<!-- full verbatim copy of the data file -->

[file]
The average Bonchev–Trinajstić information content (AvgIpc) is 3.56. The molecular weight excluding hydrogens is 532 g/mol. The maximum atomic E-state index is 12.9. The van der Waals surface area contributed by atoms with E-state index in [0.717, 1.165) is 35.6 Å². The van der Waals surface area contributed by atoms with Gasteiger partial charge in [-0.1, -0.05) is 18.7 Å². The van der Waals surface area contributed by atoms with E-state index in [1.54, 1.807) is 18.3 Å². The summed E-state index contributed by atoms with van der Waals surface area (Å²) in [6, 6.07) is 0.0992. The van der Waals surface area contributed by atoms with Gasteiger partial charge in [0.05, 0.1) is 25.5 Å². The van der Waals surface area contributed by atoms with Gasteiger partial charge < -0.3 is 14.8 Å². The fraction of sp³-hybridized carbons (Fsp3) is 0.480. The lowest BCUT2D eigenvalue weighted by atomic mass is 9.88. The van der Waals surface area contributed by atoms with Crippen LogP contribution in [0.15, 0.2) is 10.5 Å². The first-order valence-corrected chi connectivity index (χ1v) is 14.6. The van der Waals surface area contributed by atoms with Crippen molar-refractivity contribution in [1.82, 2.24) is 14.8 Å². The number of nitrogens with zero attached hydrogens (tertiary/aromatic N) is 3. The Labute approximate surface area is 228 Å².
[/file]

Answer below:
The average Bonchev–Trinajstić information content (AvgIpc) is 3.56. The molecular weight excluding hydrogens is 532 g/mol. The maximum atomic E-state index is 12.9. The van der Waals surface area contributed by atoms with E-state index in [0.717, 1.165) is 35.6 Å². The van der Waals surface area contributed by atoms with Gasteiger partial charge in [-0.1, -0.05) is 18.7 Å². The van der Waals surface area contributed by atoms with E-state index in [1.54, 1.807) is 18.3 Å². The summed E-state index contributed by atoms with van der Waals surface area (Å²) in [6, 6.07) is 0.0992. The van der Waals surface area contributed by atoms with Gasteiger partial charge in [0.05, 0.1) is 25.5 Å². The van der Waals surface area contributed by atoms with Gasteiger partial charge < -0.3 is 14.8 Å². The fraction of sp³-hybridized carbons (Fsp3) is 0.480. The lowest BCUT2D eigenvalue weighted by atomic mass is 9.88. The van der Waals surface area contributed by atoms with Crippen LogP contribution in [0.15, 0.2) is 10.5 Å². The first-order valence-corrected chi connectivity index (χ1v) is 14.6. The van der Waals surface area contributed by atoms with Crippen molar-refractivity contribution in [1.82, 2.24) is 14.8 Å². The number of nitrogens with zero attached hydrogens (tertiary/aromatic N) is 3. The Labute approximate surface area is 228 Å².